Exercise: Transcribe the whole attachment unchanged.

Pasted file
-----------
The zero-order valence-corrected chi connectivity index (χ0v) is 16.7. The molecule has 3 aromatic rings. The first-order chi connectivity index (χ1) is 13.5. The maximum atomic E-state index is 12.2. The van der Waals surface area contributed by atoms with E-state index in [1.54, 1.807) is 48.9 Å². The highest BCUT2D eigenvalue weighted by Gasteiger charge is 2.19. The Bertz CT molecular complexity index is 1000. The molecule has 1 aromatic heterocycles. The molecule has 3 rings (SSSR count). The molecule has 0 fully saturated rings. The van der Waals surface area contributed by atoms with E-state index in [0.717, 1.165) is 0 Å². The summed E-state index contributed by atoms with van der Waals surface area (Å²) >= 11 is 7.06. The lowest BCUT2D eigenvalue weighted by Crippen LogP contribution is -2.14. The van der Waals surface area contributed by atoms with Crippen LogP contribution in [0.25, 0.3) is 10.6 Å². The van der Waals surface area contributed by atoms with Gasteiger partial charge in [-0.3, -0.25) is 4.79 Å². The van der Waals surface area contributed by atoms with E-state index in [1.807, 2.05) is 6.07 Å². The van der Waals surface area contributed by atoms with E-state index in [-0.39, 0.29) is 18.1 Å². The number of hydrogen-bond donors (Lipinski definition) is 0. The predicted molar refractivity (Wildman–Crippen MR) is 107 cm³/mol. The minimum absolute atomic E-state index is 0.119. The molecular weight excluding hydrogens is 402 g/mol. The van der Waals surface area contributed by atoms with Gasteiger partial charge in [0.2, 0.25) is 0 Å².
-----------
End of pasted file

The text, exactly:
The zero-order valence-corrected chi connectivity index (χ0v) is 16.7. The molecule has 3 aromatic rings. The first-order chi connectivity index (χ1) is 13.5. The maximum atomic E-state index is 12.2. The van der Waals surface area contributed by atoms with E-state index in [1.54, 1.807) is 48.9 Å². The highest BCUT2D eigenvalue weighted by Gasteiger charge is 2.19. The Bertz CT molecular complexity index is 1000. The molecule has 1 aromatic heterocycles. The molecule has 3 rings (SSSR count). The molecule has 0 fully saturated rings. The van der Waals surface area contributed by atoms with E-state index in [0.717, 1.165) is 0 Å². The summed E-state index contributed by atoms with van der Waals surface area (Å²) >= 11 is 7.06. The lowest BCUT2D eigenvalue weighted by Crippen LogP contribution is -2.14. The van der Waals surface area contributed by atoms with Crippen LogP contribution in [0.25, 0.3) is 10.6 Å². The van der Waals surface area contributed by atoms with Gasteiger partial charge in [-0.3, -0.25) is 4.79 Å². The van der Waals surface area contributed by atoms with E-state index in [1.807, 2.05) is 6.07 Å². The van der Waals surface area contributed by atoms with E-state index in [-0.39, 0.29) is 18.1 Å². The number of hydrogen-bond donors (Lipinski definition) is 0. The predicted molar refractivity (Wildman–Crippen MR) is 107 cm³/mol. The minimum absolute atomic E-state index is 0.119. The molecular weight excluding hydrogens is 402 g/mol. The van der Waals surface area contributed by atoms with Gasteiger partial charge in [0.2, 0.25) is 0 Å².